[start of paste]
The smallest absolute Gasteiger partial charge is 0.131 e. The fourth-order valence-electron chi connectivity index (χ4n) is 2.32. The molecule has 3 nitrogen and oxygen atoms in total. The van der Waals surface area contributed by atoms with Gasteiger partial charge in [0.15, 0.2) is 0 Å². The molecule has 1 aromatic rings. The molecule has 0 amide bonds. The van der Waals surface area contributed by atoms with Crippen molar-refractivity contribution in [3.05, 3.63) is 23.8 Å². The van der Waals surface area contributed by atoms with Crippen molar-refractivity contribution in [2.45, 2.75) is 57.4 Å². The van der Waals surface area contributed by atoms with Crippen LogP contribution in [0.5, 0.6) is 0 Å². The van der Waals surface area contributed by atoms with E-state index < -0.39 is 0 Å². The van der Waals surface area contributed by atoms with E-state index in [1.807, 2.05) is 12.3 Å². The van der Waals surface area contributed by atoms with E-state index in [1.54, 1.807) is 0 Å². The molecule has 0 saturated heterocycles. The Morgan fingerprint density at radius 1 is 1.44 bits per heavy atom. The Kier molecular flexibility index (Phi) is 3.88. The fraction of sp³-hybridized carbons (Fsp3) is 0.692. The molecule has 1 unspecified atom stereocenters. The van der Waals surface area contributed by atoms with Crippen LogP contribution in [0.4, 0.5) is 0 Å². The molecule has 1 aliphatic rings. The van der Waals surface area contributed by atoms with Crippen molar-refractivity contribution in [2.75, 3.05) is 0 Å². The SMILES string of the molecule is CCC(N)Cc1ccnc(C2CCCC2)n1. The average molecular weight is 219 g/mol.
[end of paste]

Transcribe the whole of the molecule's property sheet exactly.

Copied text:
The smallest absolute Gasteiger partial charge is 0.131 e. The fourth-order valence-electron chi connectivity index (χ4n) is 2.32. The molecule has 3 nitrogen and oxygen atoms in total. The van der Waals surface area contributed by atoms with Gasteiger partial charge in [0.15, 0.2) is 0 Å². The molecule has 1 aromatic rings. The molecule has 0 amide bonds. The van der Waals surface area contributed by atoms with Crippen molar-refractivity contribution in [3.05, 3.63) is 23.8 Å². The van der Waals surface area contributed by atoms with Crippen molar-refractivity contribution in [2.45, 2.75) is 57.4 Å². The van der Waals surface area contributed by atoms with Crippen LogP contribution in [0.5, 0.6) is 0 Å². The van der Waals surface area contributed by atoms with E-state index < -0.39 is 0 Å². The van der Waals surface area contributed by atoms with E-state index in [1.807, 2.05) is 12.3 Å². The van der Waals surface area contributed by atoms with E-state index in [1.54, 1.807) is 0 Å². The molecule has 0 saturated heterocycles. The Morgan fingerprint density at radius 1 is 1.44 bits per heavy atom. The Kier molecular flexibility index (Phi) is 3.88. The fraction of sp³-hybridized carbons (Fsp3) is 0.692. The molecule has 1 unspecified atom stereocenters. The van der Waals surface area contributed by atoms with Crippen LogP contribution in [0.4, 0.5) is 0 Å². The molecule has 1 aliphatic rings. The van der Waals surface area contributed by atoms with Crippen molar-refractivity contribution in [2.75, 3.05) is 0 Å². The SMILES string of the molecule is CCC(N)Cc1ccnc(C2CCCC2)n1. The average molecular weight is 219 g/mol.